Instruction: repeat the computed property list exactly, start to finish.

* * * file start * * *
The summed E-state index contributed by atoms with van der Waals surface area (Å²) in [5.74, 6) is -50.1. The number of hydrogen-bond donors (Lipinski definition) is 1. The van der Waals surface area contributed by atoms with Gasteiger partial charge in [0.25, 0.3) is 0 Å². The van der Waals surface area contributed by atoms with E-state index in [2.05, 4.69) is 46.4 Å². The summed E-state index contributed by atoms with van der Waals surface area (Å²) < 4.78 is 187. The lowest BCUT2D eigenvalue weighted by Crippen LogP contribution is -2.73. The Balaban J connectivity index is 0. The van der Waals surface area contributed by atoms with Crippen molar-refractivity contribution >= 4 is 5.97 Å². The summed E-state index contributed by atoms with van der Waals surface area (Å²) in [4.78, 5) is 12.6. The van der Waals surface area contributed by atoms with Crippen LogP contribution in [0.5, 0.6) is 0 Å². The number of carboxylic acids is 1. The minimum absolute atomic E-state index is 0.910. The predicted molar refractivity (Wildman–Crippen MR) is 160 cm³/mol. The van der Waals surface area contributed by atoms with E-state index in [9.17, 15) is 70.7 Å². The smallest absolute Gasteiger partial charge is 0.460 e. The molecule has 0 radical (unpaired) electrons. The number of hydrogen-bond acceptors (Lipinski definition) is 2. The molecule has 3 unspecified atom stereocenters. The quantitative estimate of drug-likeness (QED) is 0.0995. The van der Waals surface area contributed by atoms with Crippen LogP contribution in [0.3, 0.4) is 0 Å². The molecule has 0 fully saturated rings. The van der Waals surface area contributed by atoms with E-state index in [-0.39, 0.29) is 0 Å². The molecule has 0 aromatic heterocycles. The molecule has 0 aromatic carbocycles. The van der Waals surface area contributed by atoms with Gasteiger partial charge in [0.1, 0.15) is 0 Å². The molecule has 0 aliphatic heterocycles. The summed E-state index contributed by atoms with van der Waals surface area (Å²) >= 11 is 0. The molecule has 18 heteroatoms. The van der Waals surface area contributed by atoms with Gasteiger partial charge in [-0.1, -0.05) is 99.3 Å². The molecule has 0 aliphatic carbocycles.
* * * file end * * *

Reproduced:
The summed E-state index contributed by atoms with van der Waals surface area (Å²) in [5.74, 6) is -50.1. The number of hydrogen-bond donors (Lipinski definition) is 1. The van der Waals surface area contributed by atoms with Gasteiger partial charge in [0.25, 0.3) is 0 Å². The van der Waals surface area contributed by atoms with E-state index in [2.05, 4.69) is 46.4 Å². The summed E-state index contributed by atoms with van der Waals surface area (Å²) < 4.78 is 187. The lowest BCUT2D eigenvalue weighted by Crippen LogP contribution is -2.73. The Balaban J connectivity index is 0. The van der Waals surface area contributed by atoms with Crippen molar-refractivity contribution >= 4 is 5.97 Å². The summed E-state index contributed by atoms with van der Waals surface area (Å²) in [4.78, 5) is 12.6. The van der Waals surface area contributed by atoms with Crippen LogP contribution in [0.5, 0.6) is 0 Å². The number of carboxylic acids is 1. The minimum absolute atomic E-state index is 0.910. The predicted molar refractivity (Wildman–Crippen MR) is 160 cm³/mol. The van der Waals surface area contributed by atoms with E-state index in [9.17, 15) is 70.7 Å². The smallest absolute Gasteiger partial charge is 0.460 e. The molecule has 0 radical (unpaired) electrons. The number of hydrogen-bond acceptors (Lipinski definition) is 2. The molecule has 3 unspecified atom stereocenters. The quantitative estimate of drug-likeness (QED) is 0.0995. The van der Waals surface area contributed by atoms with Crippen LogP contribution in [0.3, 0.4) is 0 Å². The molecule has 0 fully saturated rings. The van der Waals surface area contributed by atoms with E-state index in [-0.39, 0.29) is 0 Å². The molecule has 0 aromatic heterocycles. The molecule has 0 aromatic carbocycles. The van der Waals surface area contributed by atoms with Gasteiger partial charge in [0.1, 0.15) is 0 Å². The molecule has 0 aliphatic heterocycles. The summed E-state index contributed by atoms with van der Waals surface area (Å²) >= 11 is 0. The molecule has 18 heteroatoms. The van der Waals surface area contributed by atoms with Gasteiger partial charge in [-0.1, -0.05) is 99.3 Å². The molecule has 0 aliphatic carbocycles.